As someone who thought she was a dude in the late 1990s, Preacher was the comic I looked forward to every month more than any other. As someone who knows she isn’t a dude in the mid-2010s, I’m looking back on this series and examining what still works, what doesn’t work, and what its lasting legacy is.

This week, it's a break from the regular series as writer Garth Ennis and editor Julie Rottenberg assemble a series of one-shots set in the Preacher expanded universe. What will different artistic styles bring to the table, and what can the tone of each one --- from frivolous to a serious as a tombstone --- tell us about how well fiction ages?

Comedy is hard for a lot of reasons, but one of the main ones is that it is doomed to age poorly. Even humor not trying to be topical, like any given episode of Seinfeld about the quiet inanity of modern life, becomes topical the moment anything unforeseen comes along, such as the invention of the smartphone. Times change; what we’re worried about changes; what’s considered off-limits shifts back and forth. So I always have at least a little respect for the trade in comedy, knowing it’s doomed to be looked back on with a “well, you have to understand, at the time…” qualification.

Preacher is a comedy --- as much as it wrestles with faith, and true love, and machismo turned toxic, and the myth of America, much of the appeal of the series is watching Steve Dillon’s figures talking, acting, reacting and meeting their bloody end, and reading Ennis invent insults and put-downs that would stop a train cold. When people talk about how it ages poorly, they’re talking in part about the comedy, and the collection of stories in Ancient History showcase this very well --- along with how much of a comic’s feel, right down to its comedic sensibilities, is shaped by the artist, even when it’s not obvious.




The least of these efforts, The Good Ol’ Boys, with Carlos Ezquerra on art, Nathan Eyring on color and separations, and Clem Robbins on lettering, is still okay – Ezquerra, the legendary co-creator of Judge Dredd, is never anything less than bad, rending a world where instead of Dillon’s hard and mean figures of pure muscle, everyone seems rendered out of mush and silly putty, ready to be deformed by a solid punch, a knife to the throat, or having their heads pulled off.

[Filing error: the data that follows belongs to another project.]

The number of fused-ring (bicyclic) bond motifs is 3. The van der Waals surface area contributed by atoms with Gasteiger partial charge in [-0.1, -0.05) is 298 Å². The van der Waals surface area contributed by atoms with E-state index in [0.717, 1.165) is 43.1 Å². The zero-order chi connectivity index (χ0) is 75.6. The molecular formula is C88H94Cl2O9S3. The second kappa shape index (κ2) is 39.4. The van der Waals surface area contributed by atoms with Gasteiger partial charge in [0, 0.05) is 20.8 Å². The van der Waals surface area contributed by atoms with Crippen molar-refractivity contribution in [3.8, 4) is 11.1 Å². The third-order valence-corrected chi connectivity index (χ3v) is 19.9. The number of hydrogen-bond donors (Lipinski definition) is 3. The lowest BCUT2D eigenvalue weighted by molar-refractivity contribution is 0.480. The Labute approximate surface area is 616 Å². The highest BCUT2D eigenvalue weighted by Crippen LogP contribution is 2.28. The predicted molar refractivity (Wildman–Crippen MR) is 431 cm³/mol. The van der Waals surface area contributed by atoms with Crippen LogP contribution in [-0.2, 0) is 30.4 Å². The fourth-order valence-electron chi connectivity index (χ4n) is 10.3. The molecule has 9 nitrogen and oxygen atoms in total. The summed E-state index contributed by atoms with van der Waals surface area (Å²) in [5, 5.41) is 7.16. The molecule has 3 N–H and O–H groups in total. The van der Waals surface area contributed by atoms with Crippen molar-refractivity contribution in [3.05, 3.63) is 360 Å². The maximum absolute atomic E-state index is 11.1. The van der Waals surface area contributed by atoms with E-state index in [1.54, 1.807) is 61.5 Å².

But, well: it’s a story where Jody & T.C. are the heroes, and to showcase Jody in a capacity other than the single scariest foe Jesse Custer ever fought feels like it diminishes him as a character. The idea of Jody having a life outside of floating a few steps behind Jesse, smiling with quiet menace, feels out of place.

Moreover, the plot is, in Ennis’ own words, “taking the piss out of the Great American Action Movie,” and while action movies can be incredibly dumb --- exceeded only by the superhero genre, really --- the action movies being skewered in The Good Ol’ Boys just make me feel old. There’s literally a direct reference to the Cindy Crawford/William Baldwin vehicle Fair Game, which was long forgotten before it even came out...




...and the villain’s name is “Saddam Hopper,” about which, the less said, the better.

Ennis and Ezquerra have fun with a few choice scene transitions and with having the incredibly generic male lead being utterly useless in every way, but in the end, The Good Ol’ Boys is nonessential. You do get to see Jody fight a gorilla, because this is a DC comic, but otherwise, no great shakes.

Better, and more interesting, is The Story of You-Know-Who, with art by Richard Case, colors by Matt Hollingsworth, and lettering by Clem Robbins. It hails from an era where you couldn’t say ‘Arseface’ on the cover of a comic book. (Now I can type it as often as I want! I am about to abuse this power.) Case brings a sensibility of mid to late 1990s slacker comedy to the proceedings, right down to a lampoon of Forrest Gump (talk about movies aging poorly) and a cameo by Kevin Smith as the man that Arseface tells his life story to.




The comedic elements are still often out of date (jokes about a porno magazine got outdated the moment the porn firehose of The Entire Internet was popularized), but the more dramatic elements still work, such as Arseface’s abusive relationship with his father setting him up as a weird mirror to Jesse, and the more human reactions to both the abuse and the tragedy that comes from it.